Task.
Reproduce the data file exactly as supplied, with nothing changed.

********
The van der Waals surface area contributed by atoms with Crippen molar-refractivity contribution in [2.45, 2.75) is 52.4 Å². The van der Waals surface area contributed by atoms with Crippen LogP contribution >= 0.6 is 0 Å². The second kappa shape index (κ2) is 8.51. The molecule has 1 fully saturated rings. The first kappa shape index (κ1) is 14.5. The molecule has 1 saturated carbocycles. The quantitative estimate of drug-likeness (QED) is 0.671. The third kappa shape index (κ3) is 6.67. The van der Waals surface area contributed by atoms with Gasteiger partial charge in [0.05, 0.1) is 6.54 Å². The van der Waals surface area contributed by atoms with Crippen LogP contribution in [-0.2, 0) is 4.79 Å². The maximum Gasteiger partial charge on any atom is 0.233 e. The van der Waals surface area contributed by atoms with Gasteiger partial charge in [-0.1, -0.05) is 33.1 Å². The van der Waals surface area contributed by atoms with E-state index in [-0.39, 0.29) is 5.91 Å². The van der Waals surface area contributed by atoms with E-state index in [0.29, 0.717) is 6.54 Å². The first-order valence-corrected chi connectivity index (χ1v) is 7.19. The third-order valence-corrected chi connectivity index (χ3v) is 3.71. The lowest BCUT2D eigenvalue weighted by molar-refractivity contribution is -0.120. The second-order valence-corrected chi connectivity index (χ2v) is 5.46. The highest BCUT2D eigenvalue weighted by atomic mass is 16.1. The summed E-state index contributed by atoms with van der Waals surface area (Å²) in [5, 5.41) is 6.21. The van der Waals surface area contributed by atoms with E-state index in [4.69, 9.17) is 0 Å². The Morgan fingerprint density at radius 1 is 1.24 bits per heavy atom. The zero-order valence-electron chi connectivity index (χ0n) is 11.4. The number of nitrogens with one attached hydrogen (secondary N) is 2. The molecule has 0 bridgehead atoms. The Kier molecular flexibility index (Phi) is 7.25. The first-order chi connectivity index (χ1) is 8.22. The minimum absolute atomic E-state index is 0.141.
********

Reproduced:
The van der Waals surface area contributed by atoms with Crippen molar-refractivity contribution in [2.45, 2.75) is 52.4 Å². The van der Waals surface area contributed by atoms with Crippen LogP contribution >= 0.6 is 0 Å². The second kappa shape index (κ2) is 8.51. The molecule has 1 fully saturated rings. The first kappa shape index (κ1) is 14.5. The molecule has 1 saturated carbocycles. The quantitative estimate of drug-likeness (QED) is 0.671. The third kappa shape index (κ3) is 6.67. The van der Waals surface area contributed by atoms with Gasteiger partial charge in [0.05, 0.1) is 6.54 Å². The van der Waals surface area contributed by atoms with Crippen LogP contribution in [-0.2, 0) is 4.79 Å². The maximum Gasteiger partial charge on any atom is 0.233 e. The van der Waals surface area contributed by atoms with Gasteiger partial charge in [-0.1, -0.05) is 33.1 Å². The van der Waals surface area contributed by atoms with E-state index in [-0.39, 0.29) is 5.91 Å². The van der Waals surface area contributed by atoms with E-state index in [0.29, 0.717) is 6.54 Å². The first-order valence-corrected chi connectivity index (χ1v) is 7.19. The third-order valence-corrected chi connectivity index (χ3v) is 3.71. The lowest BCUT2D eigenvalue weighted by molar-refractivity contribution is -0.120. The second-order valence-corrected chi connectivity index (χ2v) is 5.46. The highest BCUT2D eigenvalue weighted by atomic mass is 16.1. The summed E-state index contributed by atoms with van der Waals surface area (Å²) in [5, 5.41) is 6.21. The van der Waals surface area contributed by atoms with E-state index in [4.69, 9.17) is 0 Å². The Morgan fingerprint density at radius 1 is 1.24 bits per heavy atom. The zero-order valence-electron chi connectivity index (χ0n) is 11.4. The number of nitrogens with one attached hydrogen (secondary N) is 2. The molecule has 0 bridgehead atoms. The Kier molecular flexibility index (Phi) is 7.25. The first-order chi connectivity index (χ1) is 8.22. The minimum absolute atomic E-state index is 0.141.